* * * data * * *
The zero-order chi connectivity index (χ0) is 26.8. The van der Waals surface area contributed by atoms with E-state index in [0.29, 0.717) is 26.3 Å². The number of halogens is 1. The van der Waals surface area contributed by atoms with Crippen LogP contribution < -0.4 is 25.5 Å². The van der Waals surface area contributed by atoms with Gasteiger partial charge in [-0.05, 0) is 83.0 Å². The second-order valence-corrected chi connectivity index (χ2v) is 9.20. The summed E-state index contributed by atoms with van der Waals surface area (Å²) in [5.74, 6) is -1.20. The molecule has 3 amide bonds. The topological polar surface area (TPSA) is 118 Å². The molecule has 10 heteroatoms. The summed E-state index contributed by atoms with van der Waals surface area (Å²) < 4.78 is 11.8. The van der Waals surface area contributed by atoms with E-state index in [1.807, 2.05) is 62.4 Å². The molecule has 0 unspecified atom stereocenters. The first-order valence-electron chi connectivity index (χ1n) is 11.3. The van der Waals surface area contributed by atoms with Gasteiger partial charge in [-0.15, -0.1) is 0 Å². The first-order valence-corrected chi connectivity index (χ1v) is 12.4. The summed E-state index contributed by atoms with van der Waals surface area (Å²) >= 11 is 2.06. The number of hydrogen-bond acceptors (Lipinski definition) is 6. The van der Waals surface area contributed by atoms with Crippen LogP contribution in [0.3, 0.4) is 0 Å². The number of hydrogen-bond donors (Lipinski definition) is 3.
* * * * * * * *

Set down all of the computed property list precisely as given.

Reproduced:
The zero-order chi connectivity index (χ0) is 26.8. The van der Waals surface area contributed by atoms with E-state index in [0.29, 0.717) is 26.3 Å². The number of halogens is 1. The van der Waals surface area contributed by atoms with Crippen LogP contribution < -0.4 is 25.5 Å². The van der Waals surface area contributed by atoms with Gasteiger partial charge in [-0.05, 0) is 83.0 Å². The second-order valence-corrected chi connectivity index (χ2v) is 9.20. The summed E-state index contributed by atoms with van der Waals surface area (Å²) in [5.74, 6) is -1.20. The molecule has 3 amide bonds. The topological polar surface area (TPSA) is 118 Å². The molecule has 10 heteroatoms. The summed E-state index contributed by atoms with van der Waals surface area (Å²) < 4.78 is 11.8. The van der Waals surface area contributed by atoms with E-state index in [1.807, 2.05) is 62.4 Å². The molecule has 0 unspecified atom stereocenters. The first-order valence-electron chi connectivity index (χ1n) is 11.3. The van der Waals surface area contributed by atoms with Gasteiger partial charge in [-0.15, -0.1) is 0 Å². The first-order valence-corrected chi connectivity index (χ1v) is 12.4. The summed E-state index contributed by atoms with van der Waals surface area (Å²) >= 11 is 2.06. The number of hydrogen-bond acceptors (Lipinski definition) is 6. The van der Waals surface area contributed by atoms with Crippen LogP contribution in [0.3, 0.4) is 0 Å². The number of hydrogen-bond donors (Lipinski definition) is 3.